On a tight plot in Oxford, Kate and Angus' timberframed house is packed with top-notch eco features.
On a tight plot in Oxford, Kate and Angus’ timberframed house is packed with top-notch eco features.
Kate Binnie and Angus Thompson longed to own a decent-sized home in Oxford, but never believed it would become a reality until they spotted a narrow strip of land for sale in a local newspaper. ‘It was serendipity really,’ says Kate, happily. ‘It was only a mile and a half from where we were looking and it was just after the recession, so it hadn’t been snapped up by a developer.’
What seemed like a golden opportunity to Kate and Angus was, in reality, a brownfield site, which contained a dilapidated house and sheds that had polluted the surrounding land with hazardous waste. ‘It was very complicated and we had lots of problems due to things like creosote and asbestos,’ reveals Kate, ‘but Angus is a landscape designer. He’s used to working with that and didn’t see it as much of a problem.’
Before they could think about a design for their new home, they had to renovate the existing house, which they fixed up and sold with a small garden to raise funds for their self-build project next door. Having consulted a scientific advisor, they removed and replaced a metre of soil – a huge logistical feat given the plot was at the end of a narrow lane. ‘It resembled a battlefield for what felt like years,’ exclaims Kate. ‘It was hideous. I can’t quite believe we’ve done it.’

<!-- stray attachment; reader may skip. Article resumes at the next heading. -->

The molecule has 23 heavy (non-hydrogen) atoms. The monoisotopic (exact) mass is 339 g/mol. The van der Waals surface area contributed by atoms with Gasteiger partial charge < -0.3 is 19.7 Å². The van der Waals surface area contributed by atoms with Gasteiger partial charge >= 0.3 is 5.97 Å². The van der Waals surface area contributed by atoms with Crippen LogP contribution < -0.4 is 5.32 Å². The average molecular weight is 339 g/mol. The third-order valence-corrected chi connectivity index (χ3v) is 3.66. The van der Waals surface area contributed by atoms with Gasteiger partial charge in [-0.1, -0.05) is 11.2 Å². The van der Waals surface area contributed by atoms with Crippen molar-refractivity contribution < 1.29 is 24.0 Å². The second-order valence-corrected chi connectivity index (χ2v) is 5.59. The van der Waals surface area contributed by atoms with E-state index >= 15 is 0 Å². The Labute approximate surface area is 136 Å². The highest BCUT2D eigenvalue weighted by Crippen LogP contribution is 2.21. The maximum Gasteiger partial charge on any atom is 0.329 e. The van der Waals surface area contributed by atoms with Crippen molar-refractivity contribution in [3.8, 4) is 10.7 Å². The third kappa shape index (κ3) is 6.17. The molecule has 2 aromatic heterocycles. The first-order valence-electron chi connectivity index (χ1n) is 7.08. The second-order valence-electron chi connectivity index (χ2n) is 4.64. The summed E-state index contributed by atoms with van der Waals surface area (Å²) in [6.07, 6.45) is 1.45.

While preparing the land was time-consuming, erecting the A-framed house was relatively quick. Its pre-fabricated timber-framed walls, frame, beams and posts were constructed in a Welsh factory and erected on-site in a matter of weeks. Designed by Phil Waind of WG+P Architects, their new home complies with Code 4 of the Code for Sustainable Homes and was built for just over £300,000.